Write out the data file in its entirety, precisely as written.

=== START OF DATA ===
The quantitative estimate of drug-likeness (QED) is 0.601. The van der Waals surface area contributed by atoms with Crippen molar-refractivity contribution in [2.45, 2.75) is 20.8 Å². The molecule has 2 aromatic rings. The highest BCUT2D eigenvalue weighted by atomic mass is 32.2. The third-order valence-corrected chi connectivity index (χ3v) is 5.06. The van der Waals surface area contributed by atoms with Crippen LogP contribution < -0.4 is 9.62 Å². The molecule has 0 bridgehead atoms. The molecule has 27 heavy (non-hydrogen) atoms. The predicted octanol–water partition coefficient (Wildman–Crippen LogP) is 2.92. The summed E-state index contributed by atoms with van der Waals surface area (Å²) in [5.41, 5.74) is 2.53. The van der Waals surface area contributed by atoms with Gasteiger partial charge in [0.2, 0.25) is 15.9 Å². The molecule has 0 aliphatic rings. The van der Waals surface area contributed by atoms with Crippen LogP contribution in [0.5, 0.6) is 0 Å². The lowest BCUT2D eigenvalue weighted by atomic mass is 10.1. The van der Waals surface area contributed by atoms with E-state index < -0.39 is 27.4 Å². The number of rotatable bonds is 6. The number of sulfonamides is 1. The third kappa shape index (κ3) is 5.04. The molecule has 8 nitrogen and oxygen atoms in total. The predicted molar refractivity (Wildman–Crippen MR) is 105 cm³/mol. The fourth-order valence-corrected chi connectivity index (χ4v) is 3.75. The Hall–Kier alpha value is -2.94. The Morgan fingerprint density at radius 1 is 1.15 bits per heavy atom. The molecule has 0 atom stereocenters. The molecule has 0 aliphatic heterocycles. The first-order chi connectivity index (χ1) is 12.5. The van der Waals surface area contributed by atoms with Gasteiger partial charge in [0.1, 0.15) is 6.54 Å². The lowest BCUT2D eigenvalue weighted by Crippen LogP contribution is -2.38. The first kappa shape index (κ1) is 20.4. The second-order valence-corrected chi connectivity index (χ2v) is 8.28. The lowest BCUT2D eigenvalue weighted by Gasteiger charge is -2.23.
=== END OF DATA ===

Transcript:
The quantitative estimate of drug-likeness (QED) is 0.601. The van der Waals surface area contributed by atoms with Crippen molar-refractivity contribution in [2.45, 2.75) is 20.8 Å². The molecule has 2 aromatic rings. The highest BCUT2D eigenvalue weighted by atomic mass is 32.2. The third-order valence-corrected chi connectivity index (χ3v) is 5.06. The van der Waals surface area contributed by atoms with Crippen LogP contribution < -0.4 is 9.62 Å². The molecule has 0 bridgehead atoms. The molecule has 27 heavy (non-hydrogen) atoms. The predicted octanol–water partition coefficient (Wildman–Crippen LogP) is 2.92. The summed E-state index contributed by atoms with van der Waals surface area (Å²) in [5.41, 5.74) is 2.53. The van der Waals surface area contributed by atoms with Gasteiger partial charge in [0.2, 0.25) is 15.9 Å². The molecule has 0 aliphatic rings. The van der Waals surface area contributed by atoms with Crippen LogP contribution in [0.5, 0.6) is 0 Å². The lowest BCUT2D eigenvalue weighted by atomic mass is 10.1. The van der Waals surface area contributed by atoms with E-state index < -0.39 is 27.4 Å². The number of rotatable bonds is 6. The number of sulfonamides is 1. The third kappa shape index (κ3) is 5.04. The molecule has 8 nitrogen and oxygen atoms in total. The predicted molar refractivity (Wildman–Crippen MR) is 105 cm³/mol. The fourth-order valence-corrected chi connectivity index (χ4v) is 3.75. The Hall–Kier alpha value is -2.94. The Morgan fingerprint density at radius 1 is 1.15 bits per heavy atom. The molecule has 0 atom stereocenters. The molecule has 0 aliphatic heterocycles. The first-order chi connectivity index (χ1) is 12.5. The van der Waals surface area contributed by atoms with Gasteiger partial charge in [0.1, 0.15) is 6.54 Å². The lowest BCUT2D eigenvalue weighted by Crippen LogP contribution is -2.38. The first kappa shape index (κ1) is 20.4. The second-order valence-corrected chi connectivity index (χ2v) is 8.28. The lowest BCUT2D eigenvalue weighted by Gasteiger charge is -2.23.